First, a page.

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Charlotte, NC


Project Details

  • Grantee
    City of Charlotte
  • Budget
  • Project type
    Civic spaces
  • Project status
  • Key challenge
    Creating a place where kids can play and make friends while their caretakers access government services

In some ways, the Charlotte-Mecklenburg Government Center (CMGC) is a beautiful place. It’s the melting pot of everyone in Charlotte, NC. Families come to the CMGC from diverse neighborhoods to access social services and meet with city officials. According to Monica Carney Holmes, an urban designer for the City, “If you want to get married, you come here. If you need to go to traffic court or pay a water bill, you come here. If you are a developer and you want to meet about your new project, you come here.”

But the CMGC was ugly, featuring just a concrete outdoor plaza with fountains that had been broken for 10 years, where kids would wait restlessly for hours while their parents took care of business. Fortunately, young government employees had been learning about the promises of tactical urbanism and saw this space as an opportunity.

Design influences and facilitating community-building

Holmes and her team got input from 200 local employees about what they’d like to see in the government center. They were given multiple options for how to submit their ideas; they could pick photos, draw a picture or even write a Mad Libs. This process led to the participants feeling a sense of ownership.

Kids at the local childcare center also had an opportunity to provide input, by drawing what they’d like to include. The life-size dinosaur didn’t quite make the cut, but Holmes was influenced by the playful sentiment the kids expressed.

Mobilizing action

Based on community feedback, the City decided that an assortment of family-friendly activities and installations would be a quick, adaptable solution to activate the space.

Finally, in June of 2016, the ideas came to life via a Front Porch Friday celebration. For less than $2,000, the City was able to set up areas dedicated to gardening, food trucks and an all-ages playground. This demonstrated low-lift options for bringing people together and improving the quality of life downtown.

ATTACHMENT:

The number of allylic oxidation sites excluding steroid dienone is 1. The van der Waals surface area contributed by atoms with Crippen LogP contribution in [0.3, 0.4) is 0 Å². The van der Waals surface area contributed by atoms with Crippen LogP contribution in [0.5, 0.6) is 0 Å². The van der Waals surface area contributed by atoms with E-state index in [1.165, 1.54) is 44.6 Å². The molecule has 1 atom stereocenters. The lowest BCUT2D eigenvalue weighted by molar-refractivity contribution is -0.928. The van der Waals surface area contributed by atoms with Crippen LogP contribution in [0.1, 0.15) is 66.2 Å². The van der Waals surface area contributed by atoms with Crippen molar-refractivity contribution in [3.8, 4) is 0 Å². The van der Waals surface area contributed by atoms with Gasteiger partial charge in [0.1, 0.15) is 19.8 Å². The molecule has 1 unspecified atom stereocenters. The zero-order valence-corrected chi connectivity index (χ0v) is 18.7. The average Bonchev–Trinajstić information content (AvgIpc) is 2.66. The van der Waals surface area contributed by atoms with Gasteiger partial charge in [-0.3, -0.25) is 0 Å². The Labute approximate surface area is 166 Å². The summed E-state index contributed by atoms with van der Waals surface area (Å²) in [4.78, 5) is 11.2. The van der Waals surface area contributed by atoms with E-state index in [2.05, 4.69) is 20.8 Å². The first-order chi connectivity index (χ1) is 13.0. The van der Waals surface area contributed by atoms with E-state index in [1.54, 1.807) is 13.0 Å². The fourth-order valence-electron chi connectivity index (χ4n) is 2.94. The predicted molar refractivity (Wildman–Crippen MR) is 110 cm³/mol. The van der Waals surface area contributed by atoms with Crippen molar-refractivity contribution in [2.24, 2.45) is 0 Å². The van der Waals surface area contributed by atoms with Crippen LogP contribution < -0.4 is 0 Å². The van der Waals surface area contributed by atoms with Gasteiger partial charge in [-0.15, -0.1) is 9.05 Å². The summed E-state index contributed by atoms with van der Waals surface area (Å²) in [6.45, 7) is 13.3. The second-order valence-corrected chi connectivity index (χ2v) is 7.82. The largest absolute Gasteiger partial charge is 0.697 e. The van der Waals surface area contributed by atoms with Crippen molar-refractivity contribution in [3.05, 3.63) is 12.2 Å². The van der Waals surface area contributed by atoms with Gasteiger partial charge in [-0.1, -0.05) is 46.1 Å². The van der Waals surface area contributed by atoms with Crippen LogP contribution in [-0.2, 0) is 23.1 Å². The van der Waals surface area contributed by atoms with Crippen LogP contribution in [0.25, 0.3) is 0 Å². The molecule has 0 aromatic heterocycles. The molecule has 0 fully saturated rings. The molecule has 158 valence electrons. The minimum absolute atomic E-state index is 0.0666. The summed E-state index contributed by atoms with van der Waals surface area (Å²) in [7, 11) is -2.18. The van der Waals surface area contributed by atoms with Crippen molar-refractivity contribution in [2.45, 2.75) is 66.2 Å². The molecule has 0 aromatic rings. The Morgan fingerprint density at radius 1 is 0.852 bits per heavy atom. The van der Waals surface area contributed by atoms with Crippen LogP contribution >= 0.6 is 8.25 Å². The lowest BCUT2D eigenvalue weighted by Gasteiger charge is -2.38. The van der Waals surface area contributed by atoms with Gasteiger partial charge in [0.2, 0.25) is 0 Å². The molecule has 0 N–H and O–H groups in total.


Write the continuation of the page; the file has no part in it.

Creating a series of public spaces and experiences

Throughout the rest of the summer, more programming popped up, building anticipation and excitement. On any given day, you could see families playing with big Legos and hula hoops, dancing to a police officer playing trumpet or relaxing in a giant Adirondack chair. The City installed a 25-foot Little Free Library. The kids who helped design GovPorch even created artwork to decorate the fencing. And those broken fountains? They were turned into planting beds with flowers.

Community impact

“There’s something profound about a space that’s the actual front door of a city. If it’s a dysfunctional place, it really says something,” mused Holmes. “In Charlotte, we’ve been able to transform our front door into a space that’s fun and engaging for all ages. That pays dividends for a very small amount of money.”

Now, neighbors are more easily forming relationships in such a playful environment. Holmes recalled seeing the four-year-old son of Cliff, the local water ice vendor, roaming around GovPorch one day. He met another young boy and the two began scootering together. A few weeks later, Holmes saw Cliff, and, surely enough, the two boys were playing again, smiling from ear to ear.

Now, residents can meet city employees just by being in the space. They’re building relationships.

Monica Carney Holmes

These new relationships are having a measurable effect. During Front Porch Friday, there were seven times more people hanging out downtown than on a typical Friday. That momentum is continuing, as word of mouth spreads.

GovPorch is also strengthening the relationship between the local government and its citizens. “People think of us as serious,” Holmes explained. “But we’re not all uptight! GovPorch is showing that the government can be playful.”